Research

Exploring the Frontiers of Visual Identity Design as Envisioned by Science Fiction

Original Entry 08.04.2019

Off-world

Category

Slavery, Space Settlement

Scenario Date

YEAR 2019

The Off-world colonies are corporate-owned space settlements on other planets, for which millions of people have abandoned their overpopulated and polluted homeworld, Earth.

As the airborne billboard ads say, “A new life awaits you in the Off-world colonies. The chance to begin again in a golden land of opportunity and adventure.”

Run by the Shimago-Domínguez Corporation, the colonies are largely built, maintained and secured by genetically engineered Replicant slave laborers and soldiers. Meanwhile, the Off-world is marketed to Earth's remaining human inhabitants as a safe and prosperous alternative to life on a dying planet, where upon arrival, the corporation will gift the new colonist a Replicant slave of their own, to use as they see fit.

Identity Designed by

Entertainment Effects Group

Source

  • Black Out 2022 (2017 animated film)
  • Blade Runner (1982 film)

Overview: Off-world Identity


Intro and Usage

The year is 2019, and due to the overpopulation and pollution of Earth, millions of people in Blade Runner’s bleak future have left the planet for the Off-world colonies.

From the film’s intro, we know that Replicants are “used Off-world as slave labor, in the hazardous exploration and colonization of other planets.” But aside from that we don’t learn much more about the colonies, outside of advertisements from the Shimago-Domínguez Corporation, that paint them as being a much brighter place than Earth. Seen on giant video billboards mounted to the sides of massive blimps (Figure 1.1), these ads blare their messaging into the streets below.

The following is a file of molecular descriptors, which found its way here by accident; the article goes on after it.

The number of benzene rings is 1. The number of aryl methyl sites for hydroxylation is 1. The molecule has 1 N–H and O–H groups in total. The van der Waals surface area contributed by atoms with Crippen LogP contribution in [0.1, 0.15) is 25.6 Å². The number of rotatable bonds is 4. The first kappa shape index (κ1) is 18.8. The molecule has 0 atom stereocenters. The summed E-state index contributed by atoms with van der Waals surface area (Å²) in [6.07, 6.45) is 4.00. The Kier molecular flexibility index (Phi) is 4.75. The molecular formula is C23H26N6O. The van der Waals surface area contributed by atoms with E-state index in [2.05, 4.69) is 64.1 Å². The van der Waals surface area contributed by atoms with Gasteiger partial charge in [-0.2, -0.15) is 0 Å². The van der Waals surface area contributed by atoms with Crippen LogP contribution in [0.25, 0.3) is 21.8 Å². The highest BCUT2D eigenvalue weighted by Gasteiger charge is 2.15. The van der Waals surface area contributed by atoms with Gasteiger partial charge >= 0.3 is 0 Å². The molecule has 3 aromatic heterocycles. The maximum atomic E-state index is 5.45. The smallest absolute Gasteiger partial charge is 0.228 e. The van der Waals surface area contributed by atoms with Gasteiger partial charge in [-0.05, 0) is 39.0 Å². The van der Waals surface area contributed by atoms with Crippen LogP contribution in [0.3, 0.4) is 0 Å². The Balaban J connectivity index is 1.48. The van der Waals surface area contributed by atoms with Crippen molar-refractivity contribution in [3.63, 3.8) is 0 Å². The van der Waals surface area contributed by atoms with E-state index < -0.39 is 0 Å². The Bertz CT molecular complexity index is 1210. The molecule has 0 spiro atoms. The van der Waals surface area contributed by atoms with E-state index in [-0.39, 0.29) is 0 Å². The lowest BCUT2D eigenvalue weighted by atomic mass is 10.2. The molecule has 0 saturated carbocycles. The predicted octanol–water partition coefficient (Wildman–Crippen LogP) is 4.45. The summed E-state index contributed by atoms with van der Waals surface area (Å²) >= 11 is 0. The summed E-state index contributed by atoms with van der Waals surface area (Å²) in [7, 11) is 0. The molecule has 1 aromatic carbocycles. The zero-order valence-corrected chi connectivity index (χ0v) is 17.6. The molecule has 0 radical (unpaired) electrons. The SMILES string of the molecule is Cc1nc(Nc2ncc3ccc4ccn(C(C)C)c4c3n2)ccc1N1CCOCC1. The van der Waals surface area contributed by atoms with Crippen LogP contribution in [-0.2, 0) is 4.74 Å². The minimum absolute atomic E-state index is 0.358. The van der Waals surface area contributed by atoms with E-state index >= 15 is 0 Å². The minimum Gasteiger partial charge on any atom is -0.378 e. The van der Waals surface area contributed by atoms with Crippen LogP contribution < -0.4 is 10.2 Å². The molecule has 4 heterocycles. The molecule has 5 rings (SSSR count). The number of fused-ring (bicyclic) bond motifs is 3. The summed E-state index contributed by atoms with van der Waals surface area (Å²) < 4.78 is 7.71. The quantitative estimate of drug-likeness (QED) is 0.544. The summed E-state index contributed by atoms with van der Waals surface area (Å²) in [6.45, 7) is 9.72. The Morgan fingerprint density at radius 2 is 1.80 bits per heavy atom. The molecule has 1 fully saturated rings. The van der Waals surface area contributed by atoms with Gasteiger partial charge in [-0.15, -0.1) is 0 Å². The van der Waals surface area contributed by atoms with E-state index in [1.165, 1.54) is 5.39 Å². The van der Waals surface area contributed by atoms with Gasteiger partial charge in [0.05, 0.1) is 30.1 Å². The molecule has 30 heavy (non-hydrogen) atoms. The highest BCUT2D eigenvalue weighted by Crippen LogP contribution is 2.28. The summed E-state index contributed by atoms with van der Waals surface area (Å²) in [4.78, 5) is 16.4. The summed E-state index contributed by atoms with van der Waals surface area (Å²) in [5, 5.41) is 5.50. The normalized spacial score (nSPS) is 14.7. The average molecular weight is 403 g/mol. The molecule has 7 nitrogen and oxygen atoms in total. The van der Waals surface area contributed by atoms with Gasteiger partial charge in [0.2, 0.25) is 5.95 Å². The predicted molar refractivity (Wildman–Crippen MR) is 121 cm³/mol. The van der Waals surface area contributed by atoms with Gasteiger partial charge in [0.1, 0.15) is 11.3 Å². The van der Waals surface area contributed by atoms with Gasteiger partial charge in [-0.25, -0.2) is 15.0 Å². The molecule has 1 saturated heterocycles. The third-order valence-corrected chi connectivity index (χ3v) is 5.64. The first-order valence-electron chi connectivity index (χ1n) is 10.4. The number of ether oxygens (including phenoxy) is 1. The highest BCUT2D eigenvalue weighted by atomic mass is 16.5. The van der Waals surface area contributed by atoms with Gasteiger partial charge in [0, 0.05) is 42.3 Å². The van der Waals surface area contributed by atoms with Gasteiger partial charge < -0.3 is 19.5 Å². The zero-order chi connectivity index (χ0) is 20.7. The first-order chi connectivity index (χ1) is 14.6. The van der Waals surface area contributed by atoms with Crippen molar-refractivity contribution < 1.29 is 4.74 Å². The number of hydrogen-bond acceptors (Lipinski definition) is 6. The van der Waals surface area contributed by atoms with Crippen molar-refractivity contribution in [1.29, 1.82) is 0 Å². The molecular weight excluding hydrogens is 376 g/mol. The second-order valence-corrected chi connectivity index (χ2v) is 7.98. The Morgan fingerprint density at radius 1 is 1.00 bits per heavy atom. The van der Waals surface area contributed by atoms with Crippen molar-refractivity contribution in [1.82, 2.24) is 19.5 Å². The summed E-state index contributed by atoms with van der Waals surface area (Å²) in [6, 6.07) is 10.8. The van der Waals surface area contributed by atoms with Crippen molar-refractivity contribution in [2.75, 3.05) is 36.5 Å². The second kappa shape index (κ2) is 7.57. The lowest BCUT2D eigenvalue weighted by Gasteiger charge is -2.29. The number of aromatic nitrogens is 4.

"A new life awaits you in the Off-world colonies. The chance to begin again in a golden land of opportunity and adventure. New climate, recreational facilities, easy advancement, great pay. Plus, a loyal trouble-free companion, given to you upon arrival, absolutely free. Use your new friend as a personal body servant or a tireless field hand. The custom tailored genetically engineered humanoid replicant — designed especially for your needs. So, come on America! Let's put our team up there. Give this country another chance. Let's go to the colonies!

This announcement has been brought to you by Shimago-Domínguez Corporation. Helping America into the new world.”

We hear and see fragments of this ad throughout the film. For the whole thing, we’ll need to reference a video showing off the replica Blade Runner blimp that was built by Adam Savage and model-maker Kayte Sabicer. I’m not sure where they got the ad footage, but Savage claims that they used the original video files from the film. The color seems off, but otherwise it appears to be accurate.